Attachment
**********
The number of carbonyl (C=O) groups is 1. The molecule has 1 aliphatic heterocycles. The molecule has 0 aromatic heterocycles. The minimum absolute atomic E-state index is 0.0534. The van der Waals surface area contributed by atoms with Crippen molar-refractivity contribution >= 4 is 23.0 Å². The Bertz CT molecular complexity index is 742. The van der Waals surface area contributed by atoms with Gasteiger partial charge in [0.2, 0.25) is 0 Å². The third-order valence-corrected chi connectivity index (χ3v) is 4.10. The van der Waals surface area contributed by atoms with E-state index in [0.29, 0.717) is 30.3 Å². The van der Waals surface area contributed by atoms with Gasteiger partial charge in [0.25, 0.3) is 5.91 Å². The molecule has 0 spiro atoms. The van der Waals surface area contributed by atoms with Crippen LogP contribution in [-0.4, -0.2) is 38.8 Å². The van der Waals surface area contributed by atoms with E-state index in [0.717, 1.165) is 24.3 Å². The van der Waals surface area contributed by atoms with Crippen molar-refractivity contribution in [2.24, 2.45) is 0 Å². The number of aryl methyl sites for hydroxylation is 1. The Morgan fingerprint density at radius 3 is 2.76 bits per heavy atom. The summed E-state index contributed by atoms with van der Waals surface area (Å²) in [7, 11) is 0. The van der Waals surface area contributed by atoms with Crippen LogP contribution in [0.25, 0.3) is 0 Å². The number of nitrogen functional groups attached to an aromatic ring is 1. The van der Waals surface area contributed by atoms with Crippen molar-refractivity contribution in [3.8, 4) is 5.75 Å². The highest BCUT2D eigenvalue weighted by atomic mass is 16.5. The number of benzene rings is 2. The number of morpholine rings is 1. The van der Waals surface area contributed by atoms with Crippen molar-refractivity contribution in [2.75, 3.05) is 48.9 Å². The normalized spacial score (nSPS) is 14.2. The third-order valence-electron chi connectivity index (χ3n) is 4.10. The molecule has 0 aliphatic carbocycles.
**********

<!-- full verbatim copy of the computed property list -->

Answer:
The number of carbonyl (C=O) groups is 1. The molecule has 1 aliphatic heterocycles. The molecule has 0 aromatic heterocycles. The minimum absolute atomic E-state index is 0.0534. The van der Waals surface area contributed by atoms with Crippen molar-refractivity contribution >= 4 is 23.0 Å². The Bertz CT molecular complexity index is 742. The van der Waals surface area contributed by atoms with Gasteiger partial charge in [0.2, 0.25) is 0 Å². The third-order valence-corrected chi connectivity index (χ3v) is 4.10. The van der Waals surface area contributed by atoms with E-state index in [0.29, 0.717) is 30.3 Å². The van der Waals surface area contributed by atoms with Gasteiger partial charge in [0.25, 0.3) is 5.91 Å². The molecule has 0 spiro atoms. The van der Waals surface area contributed by atoms with Crippen LogP contribution in [-0.4, -0.2) is 38.8 Å². The van der Waals surface area contributed by atoms with E-state index in [0.717, 1.165) is 24.3 Å². The van der Waals surface area contributed by atoms with Crippen molar-refractivity contribution in [2.24, 2.45) is 0 Å². The number of aryl methyl sites for hydroxylation is 1. The Morgan fingerprint density at radius 3 is 2.76 bits per heavy atom. The summed E-state index contributed by atoms with van der Waals surface area (Å²) in [7, 11) is 0. The van der Waals surface area contributed by atoms with Crippen LogP contribution in [0.25, 0.3) is 0 Å². The number of nitrogen functional groups attached to an aromatic ring is 1. The van der Waals surface area contributed by atoms with Crippen molar-refractivity contribution in [3.8, 4) is 5.75 Å². The highest BCUT2D eigenvalue weighted by atomic mass is 16.5. The number of benzene rings is 2. The number of morpholine rings is 1. The van der Waals surface area contributed by atoms with Crippen molar-refractivity contribution in [2.75, 3.05) is 48.9 Å². The normalized spacial score (nSPS) is 14.2. The third-order valence-electron chi connectivity index (χ3n) is 4.10. The molecule has 0 aliphatic carbocycles.